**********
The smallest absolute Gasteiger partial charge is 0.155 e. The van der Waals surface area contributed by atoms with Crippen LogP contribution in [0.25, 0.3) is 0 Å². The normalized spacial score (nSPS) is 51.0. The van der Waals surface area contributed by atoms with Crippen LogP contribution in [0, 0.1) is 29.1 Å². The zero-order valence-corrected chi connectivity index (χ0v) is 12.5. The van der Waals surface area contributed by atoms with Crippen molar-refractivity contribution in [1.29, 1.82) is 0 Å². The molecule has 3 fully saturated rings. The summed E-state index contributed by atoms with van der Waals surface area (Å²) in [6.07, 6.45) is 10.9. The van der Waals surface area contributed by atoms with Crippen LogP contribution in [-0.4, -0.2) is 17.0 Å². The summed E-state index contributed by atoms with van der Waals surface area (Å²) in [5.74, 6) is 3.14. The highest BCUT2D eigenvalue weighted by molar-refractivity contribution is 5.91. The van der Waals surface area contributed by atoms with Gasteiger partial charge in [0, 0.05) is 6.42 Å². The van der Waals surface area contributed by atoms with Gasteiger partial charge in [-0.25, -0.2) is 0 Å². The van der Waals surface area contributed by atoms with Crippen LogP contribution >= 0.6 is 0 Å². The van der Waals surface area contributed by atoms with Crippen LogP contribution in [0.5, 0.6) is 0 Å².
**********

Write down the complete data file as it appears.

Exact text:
The smallest absolute Gasteiger partial charge is 0.155 e. The van der Waals surface area contributed by atoms with Crippen LogP contribution in [0.25, 0.3) is 0 Å². The normalized spacial score (nSPS) is 51.0. The van der Waals surface area contributed by atoms with Crippen LogP contribution in [0, 0.1) is 29.1 Å². The zero-order valence-corrected chi connectivity index (χ0v) is 12.5. The van der Waals surface area contributed by atoms with Crippen molar-refractivity contribution in [1.29, 1.82) is 0 Å². The molecule has 3 fully saturated rings. The summed E-state index contributed by atoms with van der Waals surface area (Å²) in [6.07, 6.45) is 10.9. The van der Waals surface area contributed by atoms with Crippen LogP contribution in [-0.4, -0.2) is 17.0 Å². The summed E-state index contributed by atoms with van der Waals surface area (Å²) in [5.74, 6) is 3.14. The highest BCUT2D eigenvalue weighted by molar-refractivity contribution is 5.91. The van der Waals surface area contributed by atoms with Gasteiger partial charge in [0, 0.05) is 6.42 Å². The van der Waals surface area contributed by atoms with Gasteiger partial charge in [-0.25, -0.2) is 0 Å². The van der Waals surface area contributed by atoms with Crippen LogP contribution >= 0.6 is 0 Å². The van der Waals surface area contributed by atoms with Crippen LogP contribution in [0.5, 0.6) is 0 Å².